Lightroom Tips

Unexpected Tip Saturday

Happy weekend folks. As you’ve noticed it’s an unexpected blog day. I’m trying something new out by blogging on Saturday. Not because I plan to continue to blog on Saturday’s but more because I just finally got internet access on Friday night (my hotel’s wireless apparently is more like connection-less). Anyway, I’ve got some photos to share from the workshop I’m teaching at, but if you want to skip straight to the tip just scroll to the end of this post.

Great Smoky Mountains Workshop Update/Photos
I’m about halfway through my workshop in the Great Smokey Mountains and we’re having a blast. As always, I’m meeting some really great people and within a few hours you’d think we all knew each other for years. Plus, I’m incredibly impressed at the number of great photographers in this workshop. It really is inspiring to be shooting along side these talented folks. I thought I’d share of few of my photos so you can see the kind of scenery that we’re in.

Photo 1 – Here’s one from our sunrise shoot on Thursday (shot with my Nikon D300 and a 17-55 lens)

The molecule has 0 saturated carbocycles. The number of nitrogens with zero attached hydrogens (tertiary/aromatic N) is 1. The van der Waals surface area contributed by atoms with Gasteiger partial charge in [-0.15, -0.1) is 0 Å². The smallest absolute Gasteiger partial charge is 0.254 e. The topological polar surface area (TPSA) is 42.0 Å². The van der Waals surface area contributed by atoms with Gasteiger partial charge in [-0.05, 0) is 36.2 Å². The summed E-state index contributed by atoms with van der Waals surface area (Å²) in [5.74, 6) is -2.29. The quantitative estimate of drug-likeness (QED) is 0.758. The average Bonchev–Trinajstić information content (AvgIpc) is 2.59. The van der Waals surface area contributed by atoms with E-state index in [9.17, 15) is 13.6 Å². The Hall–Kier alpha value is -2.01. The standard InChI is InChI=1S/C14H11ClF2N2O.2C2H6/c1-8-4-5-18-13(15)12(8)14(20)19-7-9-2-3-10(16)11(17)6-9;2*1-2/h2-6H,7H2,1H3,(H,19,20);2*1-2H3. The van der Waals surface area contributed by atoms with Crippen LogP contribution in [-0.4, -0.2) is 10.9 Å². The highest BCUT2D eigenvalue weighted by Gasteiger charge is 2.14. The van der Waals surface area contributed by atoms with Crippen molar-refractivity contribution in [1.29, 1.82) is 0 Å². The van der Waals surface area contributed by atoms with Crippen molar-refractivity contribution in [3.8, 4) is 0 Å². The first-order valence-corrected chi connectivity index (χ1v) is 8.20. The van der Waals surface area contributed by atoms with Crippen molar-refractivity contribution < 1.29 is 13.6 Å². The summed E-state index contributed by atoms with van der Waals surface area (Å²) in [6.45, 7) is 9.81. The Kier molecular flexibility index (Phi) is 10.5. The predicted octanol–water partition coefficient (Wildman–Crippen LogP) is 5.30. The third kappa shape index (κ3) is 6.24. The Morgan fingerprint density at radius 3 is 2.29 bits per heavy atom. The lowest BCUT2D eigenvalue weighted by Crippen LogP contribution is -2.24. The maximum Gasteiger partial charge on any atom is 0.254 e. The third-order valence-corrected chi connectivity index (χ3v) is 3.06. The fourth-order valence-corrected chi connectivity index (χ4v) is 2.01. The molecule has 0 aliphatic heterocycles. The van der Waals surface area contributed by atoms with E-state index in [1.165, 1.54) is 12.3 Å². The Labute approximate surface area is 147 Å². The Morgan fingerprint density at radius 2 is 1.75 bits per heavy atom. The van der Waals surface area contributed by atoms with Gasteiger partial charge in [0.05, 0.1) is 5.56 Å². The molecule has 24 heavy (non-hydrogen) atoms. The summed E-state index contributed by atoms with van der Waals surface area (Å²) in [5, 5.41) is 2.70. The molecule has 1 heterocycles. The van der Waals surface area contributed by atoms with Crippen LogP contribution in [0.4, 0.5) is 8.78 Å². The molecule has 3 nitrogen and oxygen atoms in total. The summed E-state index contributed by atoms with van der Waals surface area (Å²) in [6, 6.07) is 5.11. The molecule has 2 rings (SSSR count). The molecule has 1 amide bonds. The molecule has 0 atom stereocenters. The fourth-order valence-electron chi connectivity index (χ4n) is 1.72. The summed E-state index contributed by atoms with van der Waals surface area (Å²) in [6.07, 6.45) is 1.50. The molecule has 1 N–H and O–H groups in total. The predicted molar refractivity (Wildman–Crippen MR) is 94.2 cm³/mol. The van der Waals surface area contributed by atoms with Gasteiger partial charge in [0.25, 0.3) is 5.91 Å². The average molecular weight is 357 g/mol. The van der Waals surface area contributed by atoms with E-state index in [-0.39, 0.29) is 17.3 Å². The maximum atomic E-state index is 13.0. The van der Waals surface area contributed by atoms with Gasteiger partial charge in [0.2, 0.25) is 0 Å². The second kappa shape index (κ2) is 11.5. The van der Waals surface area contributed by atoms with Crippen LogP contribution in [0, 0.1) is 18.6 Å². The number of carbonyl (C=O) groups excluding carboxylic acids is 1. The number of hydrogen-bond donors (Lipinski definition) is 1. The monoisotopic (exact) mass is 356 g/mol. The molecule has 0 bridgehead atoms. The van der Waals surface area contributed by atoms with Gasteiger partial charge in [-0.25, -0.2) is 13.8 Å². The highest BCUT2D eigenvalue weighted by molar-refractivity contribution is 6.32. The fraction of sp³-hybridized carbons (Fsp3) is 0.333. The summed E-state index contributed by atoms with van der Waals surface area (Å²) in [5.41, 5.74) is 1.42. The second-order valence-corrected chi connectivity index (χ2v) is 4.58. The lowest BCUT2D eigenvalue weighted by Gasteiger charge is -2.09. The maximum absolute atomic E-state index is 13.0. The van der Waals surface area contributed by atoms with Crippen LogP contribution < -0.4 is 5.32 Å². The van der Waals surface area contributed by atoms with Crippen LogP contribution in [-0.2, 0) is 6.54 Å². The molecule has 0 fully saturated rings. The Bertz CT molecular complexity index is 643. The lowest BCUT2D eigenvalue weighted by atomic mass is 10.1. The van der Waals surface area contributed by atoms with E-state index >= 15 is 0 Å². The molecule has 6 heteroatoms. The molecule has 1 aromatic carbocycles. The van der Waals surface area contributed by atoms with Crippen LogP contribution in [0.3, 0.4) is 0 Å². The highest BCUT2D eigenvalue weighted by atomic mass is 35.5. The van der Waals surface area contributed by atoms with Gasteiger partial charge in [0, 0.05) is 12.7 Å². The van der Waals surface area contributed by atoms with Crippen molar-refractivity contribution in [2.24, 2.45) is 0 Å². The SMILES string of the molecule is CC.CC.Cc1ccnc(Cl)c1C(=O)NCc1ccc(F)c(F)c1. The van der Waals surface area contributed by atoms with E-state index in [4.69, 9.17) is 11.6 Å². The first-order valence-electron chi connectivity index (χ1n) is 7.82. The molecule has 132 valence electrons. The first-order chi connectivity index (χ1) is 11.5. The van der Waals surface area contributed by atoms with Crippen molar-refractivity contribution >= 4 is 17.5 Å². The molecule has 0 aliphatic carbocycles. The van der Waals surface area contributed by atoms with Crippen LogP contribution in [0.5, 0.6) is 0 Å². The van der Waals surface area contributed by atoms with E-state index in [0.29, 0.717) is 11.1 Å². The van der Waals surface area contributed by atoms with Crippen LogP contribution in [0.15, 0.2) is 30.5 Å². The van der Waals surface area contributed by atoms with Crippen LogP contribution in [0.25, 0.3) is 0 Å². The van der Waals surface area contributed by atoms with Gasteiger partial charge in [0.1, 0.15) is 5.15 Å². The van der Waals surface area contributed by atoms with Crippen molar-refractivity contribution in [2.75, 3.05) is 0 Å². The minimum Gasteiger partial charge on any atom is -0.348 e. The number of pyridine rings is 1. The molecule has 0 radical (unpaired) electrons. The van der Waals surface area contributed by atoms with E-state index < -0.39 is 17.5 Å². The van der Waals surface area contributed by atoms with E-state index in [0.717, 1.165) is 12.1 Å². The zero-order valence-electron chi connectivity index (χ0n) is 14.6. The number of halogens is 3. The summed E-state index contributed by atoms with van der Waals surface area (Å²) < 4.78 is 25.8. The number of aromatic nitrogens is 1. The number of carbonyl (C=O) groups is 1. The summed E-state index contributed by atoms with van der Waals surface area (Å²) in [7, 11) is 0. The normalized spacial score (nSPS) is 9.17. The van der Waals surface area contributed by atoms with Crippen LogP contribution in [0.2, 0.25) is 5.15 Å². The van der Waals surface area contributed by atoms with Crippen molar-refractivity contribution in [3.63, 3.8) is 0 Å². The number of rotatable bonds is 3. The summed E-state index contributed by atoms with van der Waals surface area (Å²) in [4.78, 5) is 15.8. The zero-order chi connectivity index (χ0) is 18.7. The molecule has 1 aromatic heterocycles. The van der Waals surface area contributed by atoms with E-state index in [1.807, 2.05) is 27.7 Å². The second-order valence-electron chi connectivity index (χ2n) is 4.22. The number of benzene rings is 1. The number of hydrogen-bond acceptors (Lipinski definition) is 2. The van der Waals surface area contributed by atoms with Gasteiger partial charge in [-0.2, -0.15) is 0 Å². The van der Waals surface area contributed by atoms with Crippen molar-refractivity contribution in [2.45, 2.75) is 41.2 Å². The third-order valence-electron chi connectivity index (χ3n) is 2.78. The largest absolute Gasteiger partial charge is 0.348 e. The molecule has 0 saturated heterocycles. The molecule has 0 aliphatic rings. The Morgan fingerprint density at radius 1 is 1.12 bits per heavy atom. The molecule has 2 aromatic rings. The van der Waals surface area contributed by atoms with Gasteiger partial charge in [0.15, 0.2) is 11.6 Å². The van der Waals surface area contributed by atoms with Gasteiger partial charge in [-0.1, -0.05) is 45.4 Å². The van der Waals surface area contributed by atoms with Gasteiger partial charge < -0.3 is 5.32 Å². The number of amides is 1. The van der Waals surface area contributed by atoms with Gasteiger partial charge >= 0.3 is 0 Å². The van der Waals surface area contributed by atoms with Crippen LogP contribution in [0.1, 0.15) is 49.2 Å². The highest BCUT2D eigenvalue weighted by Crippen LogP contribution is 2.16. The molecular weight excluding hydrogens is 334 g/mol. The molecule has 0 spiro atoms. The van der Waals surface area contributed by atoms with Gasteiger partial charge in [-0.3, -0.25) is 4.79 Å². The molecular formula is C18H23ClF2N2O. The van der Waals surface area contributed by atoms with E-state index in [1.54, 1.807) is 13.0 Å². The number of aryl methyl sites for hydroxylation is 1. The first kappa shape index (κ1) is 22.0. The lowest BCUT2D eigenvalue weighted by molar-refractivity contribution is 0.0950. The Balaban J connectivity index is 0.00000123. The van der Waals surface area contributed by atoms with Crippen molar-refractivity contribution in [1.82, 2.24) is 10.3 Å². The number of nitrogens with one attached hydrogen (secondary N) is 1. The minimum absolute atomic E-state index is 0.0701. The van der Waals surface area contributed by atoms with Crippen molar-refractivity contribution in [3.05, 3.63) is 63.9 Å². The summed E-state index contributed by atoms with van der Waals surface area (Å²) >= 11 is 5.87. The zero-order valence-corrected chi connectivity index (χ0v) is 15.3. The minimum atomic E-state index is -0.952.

As you can see, the sky wasn’t anything spectacular and was pretty much a bust. So, I did what any self-respecting photographer would do… I ditched the wide lens and put the 70-200 zoom on and started looking for the photo within the photo. Here’s a few more

Photo 2 – Another from the sunrise shoot (Shot with 70-200 Nikon VR lens)
Photo 3 – Yet one more from sunrise (Shot with 70-200 Nikon VR lens)
Photo 4 – This is a church we saw on the drive through Cades Cove (Shot with 17-55 lens)

And Now for the Saturday Tip
I was actually reminded of this tip by Garth (Alan Sisto) Brooks, a guy in my workshop this weekend. We joked around because if you put a cowboy hat on him, he’s a dead-ringer for Garth Brooks. Anyway, let’s say you apply a bunch of changes in one of the panels in the Develop module. For example, maybe you tweak a bunch of sliders in the HSL panel. Later, after making a bunch of other changes, you decide you want to reset the sliders in the HSL panel. You could manually drag each slider to 0 but that’s a giant pain the butt. Instead, hold down the Alt (Mac: Option) key. The panel will then display Reset Saturation (or whatever panel you’re in) button. Just click on it to reset the sliders for that panel but not everything else in the Develop module. It works for all the panels though so make sure you give it a try.

I hope you’re having a good weekend. We’ve got an early AM shoot on Saturday morning (I’m writing this on late Friday night). It looks like it’s going to rain so we’ll be heading under some trees to shoot the streams in the mountains. Cross your fingers that I don’t fall in : )